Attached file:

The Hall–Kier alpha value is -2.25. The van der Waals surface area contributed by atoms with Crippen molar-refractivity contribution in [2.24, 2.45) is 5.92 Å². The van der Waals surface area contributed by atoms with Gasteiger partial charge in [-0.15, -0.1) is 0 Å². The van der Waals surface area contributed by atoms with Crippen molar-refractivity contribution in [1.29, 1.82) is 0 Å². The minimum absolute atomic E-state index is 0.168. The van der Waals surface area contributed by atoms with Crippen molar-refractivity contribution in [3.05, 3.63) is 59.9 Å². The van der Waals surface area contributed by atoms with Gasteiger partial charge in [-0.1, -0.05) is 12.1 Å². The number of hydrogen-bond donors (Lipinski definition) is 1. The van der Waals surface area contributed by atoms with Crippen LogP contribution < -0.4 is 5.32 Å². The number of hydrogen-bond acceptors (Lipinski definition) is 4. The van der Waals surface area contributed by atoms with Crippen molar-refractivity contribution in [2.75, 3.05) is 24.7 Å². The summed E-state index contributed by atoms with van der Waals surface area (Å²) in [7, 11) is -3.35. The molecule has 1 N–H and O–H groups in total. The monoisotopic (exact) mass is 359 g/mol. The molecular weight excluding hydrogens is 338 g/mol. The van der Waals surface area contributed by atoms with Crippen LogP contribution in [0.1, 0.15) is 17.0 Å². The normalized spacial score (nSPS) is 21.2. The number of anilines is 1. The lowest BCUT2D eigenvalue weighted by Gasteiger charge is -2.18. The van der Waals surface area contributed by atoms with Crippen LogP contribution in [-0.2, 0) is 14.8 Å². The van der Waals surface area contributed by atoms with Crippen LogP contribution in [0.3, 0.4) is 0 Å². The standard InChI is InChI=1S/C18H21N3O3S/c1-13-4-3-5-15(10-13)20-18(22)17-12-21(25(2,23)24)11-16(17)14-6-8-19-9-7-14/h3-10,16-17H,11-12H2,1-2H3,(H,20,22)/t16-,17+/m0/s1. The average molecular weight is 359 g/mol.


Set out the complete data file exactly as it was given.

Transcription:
The Hall–Kier alpha value is -2.25. The van der Waals surface area contributed by atoms with Crippen molar-refractivity contribution in [2.24, 2.45) is 5.92 Å². The van der Waals surface area contributed by atoms with Gasteiger partial charge in [-0.15, -0.1) is 0 Å². The van der Waals surface area contributed by atoms with Crippen molar-refractivity contribution in [1.29, 1.82) is 0 Å². The minimum absolute atomic E-state index is 0.168. The van der Waals surface area contributed by atoms with Crippen molar-refractivity contribution in [3.05, 3.63) is 59.9 Å². The van der Waals surface area contributed by atoms with Gasteiger partial charge in [-0.1, -0.05) is 12.1 Å². The number of hydrogen-bond donors (Lipinski definition) is 1. The van der Waals surface area contributed by atoms with Crippen LogP contribution < -0.4 is 5.32 Å². The number of hydrogen-bond acceptors (Lipinski definition) is 4. The van der Waals surface area contributed by atoms with Crippen molar-refractivity contribution in [2.75, 3.05) is 24.7 Å². The summed E-state index contributed by atoms with van der Waals surface area (Å²) in [7, 11) is -3.35. The molecule has 1 N–H and O–H groups in total. The monoisotopic (exact) mass is 359 g/mol. The molecular weight excluding hydrogens is 338 g/mol. The van der Waals surface area contributed by atoms with Crippen LogP contribution in [0.1, 0.15) is 17.0 Å². The normalized spacial score (nSPS) is 21.2. The number of anilines is 1. The lowest BCUT2D eigenvalue weighted by Gasteiger charge is -2.18. The van der Waals surface area contributed by atoms with Crippen LogP contribution in [-0.2, 0) is 14.8 Å². The van der Waals surface area contributed by atoms with Crippen LogP contribution in [0.3, 0.4) is 0 Å². The standard InChI is InChI=1S/C18H21N3O3S/c1-13-4-3-5-15(10-13)20-18(22)17-12-21(25(2,23)24)11-16(17)14-6-8-19-9-7-14/h3-10,16-17H,11-12H2,1-2H3,(H,20,22)/t16-,17+/m0/s1. The average molecular weight is 359 g/mol.